1981 was the year French filmmaker Jean-Jacques Beineix’s first feature hit movie theaters in France. Beineix, who had previously worked as first assistant to directors Claude Zidi and Claude Berri, made a movie that can easily be regarded as both an auteurist endeavor and a mainstream thriller. Despite Diva being a unique amalgamation of the artistic and the commercial, it did not manage to succeed at the French box office upon its initial release. But after getting much-deserved attention in the United States, the number of French viewers started to grow. As a result, the film played in Parisian theaters for a whole year and won four César awards—for Best Cinematography, Best First Feature, Best Sound and Best Music. With a screenplay penned by Jean Van Hamme and the director himself, Diva is an adaptation of the eponymous 1979 novel, the work of Swiss writer, poet and Zen master Daniel Odier, who wrote it under the pseudonym Delacorta. Apart from being given a second chance at success, Diva had another ace up her sleeve—the film marked the onset of a movement in French cinematography that critic Raphaël Bassan would analyze in a 1989 issue of “La Revue du Cinéma”. Its name: cinéma du look. Its representatives: Beineix, Luc Besson (Subway (1985), The Big Blue (1988), La Femme Nikita (1990)) and Leos Carax (Boy Meets Girl (1984), Mauvais Sang (1986), Les Amants du Pont-Neuf (1991)). In Guy Austin’s “Contemporary French Cinema: An Introduction”, Bassan is said to have welcomed cinéma du look as “a break with the ‘chronic naturalism’ of French cinema” and valued “its synthesis of ‘high’ and ‘low’ art as well as its engagement with the problems of alienated protagonists who are outside any cozy familial structures.” In Diva’s case, the ‘high’ refers to the aforementioned artistic segment narratively rooted in high-brow culture, whereas the ‘low’ can be assigned to its thriller plot.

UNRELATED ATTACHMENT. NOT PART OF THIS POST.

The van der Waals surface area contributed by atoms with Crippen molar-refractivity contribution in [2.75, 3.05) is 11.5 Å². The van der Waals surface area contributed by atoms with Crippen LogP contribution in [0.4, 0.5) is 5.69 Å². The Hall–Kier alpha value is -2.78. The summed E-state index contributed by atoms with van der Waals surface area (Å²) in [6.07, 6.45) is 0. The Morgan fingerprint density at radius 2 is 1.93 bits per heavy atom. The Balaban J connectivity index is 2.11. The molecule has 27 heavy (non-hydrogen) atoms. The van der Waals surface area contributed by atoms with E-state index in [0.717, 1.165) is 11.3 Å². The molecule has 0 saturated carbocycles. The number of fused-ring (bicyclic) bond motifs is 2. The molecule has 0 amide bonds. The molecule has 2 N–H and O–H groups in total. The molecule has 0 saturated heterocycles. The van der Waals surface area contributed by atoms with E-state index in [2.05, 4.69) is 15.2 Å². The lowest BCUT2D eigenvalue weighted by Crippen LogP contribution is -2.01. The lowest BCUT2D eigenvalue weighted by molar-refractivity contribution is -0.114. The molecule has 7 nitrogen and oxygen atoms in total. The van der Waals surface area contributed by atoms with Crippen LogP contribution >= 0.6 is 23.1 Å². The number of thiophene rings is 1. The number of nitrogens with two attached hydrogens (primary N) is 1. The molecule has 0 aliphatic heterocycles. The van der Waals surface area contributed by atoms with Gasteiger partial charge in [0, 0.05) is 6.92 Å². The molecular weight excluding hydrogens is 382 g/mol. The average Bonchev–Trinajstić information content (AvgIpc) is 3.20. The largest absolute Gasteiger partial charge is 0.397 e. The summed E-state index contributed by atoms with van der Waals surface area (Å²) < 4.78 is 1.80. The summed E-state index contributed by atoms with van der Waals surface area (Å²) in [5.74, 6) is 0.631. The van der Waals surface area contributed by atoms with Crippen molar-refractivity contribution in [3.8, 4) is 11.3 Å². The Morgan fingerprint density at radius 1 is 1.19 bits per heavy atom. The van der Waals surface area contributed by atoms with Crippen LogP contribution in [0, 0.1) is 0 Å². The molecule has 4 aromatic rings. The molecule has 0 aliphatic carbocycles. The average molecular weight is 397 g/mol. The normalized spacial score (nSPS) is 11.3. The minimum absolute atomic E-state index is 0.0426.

Diva follows a young postman named Jules (played by Frederic Andrei), who is in awe of and infatuated with American opera singer Cynthia Hawkins (portrayed by American soprano Wilhelmenia Wiggins Fernandez, whose only acting credit is Diva). With a professional recorder safely tucked away in his bag, Jules attends the singer’s performance of the aria “Ebben? Ne andròlontana” from the famous opera “La Wally” and makes an illegal cassette recording. Little does he know that the two suspicious men sitting behind him in the audience are in fact Taiwanese bootleggers who want to steal his prized possession. And it is indeed prized, for Jules did not record his favorite singer so as to make a quick buck, quite the contrary—the recording is intended for private use. But the two men are not the only ones trying to get a hold of a cassette that Jules happens to have on him. A prostitute on the run, knowing she is being followed, manages to slip a tape of her own into Jules’ bag in the middle of a busy street, just before getting murdered by two gangsters in broad daylight. The tape she cleverly hid before drawing her last breath contains her testimony against an esteemed man she accuses of leading a prostitution ring. Jules, of course, has no idea that hidden in his bag lies such an important piece of evidence. But both the police and the two gangsters do. Still blissfully unaware of the chaos that will soon ensue (including, but not limited to, a brilliantly filmed scene where the protagonist, in a noteworthy attempt to escape the cops, races his moped up and down two flights of stairs), Jules eventually visits Cynthia Hawkins herself and becomes friends with a young Vietnamese-French girl called Alba and her companion, the much older Serge Gorodish.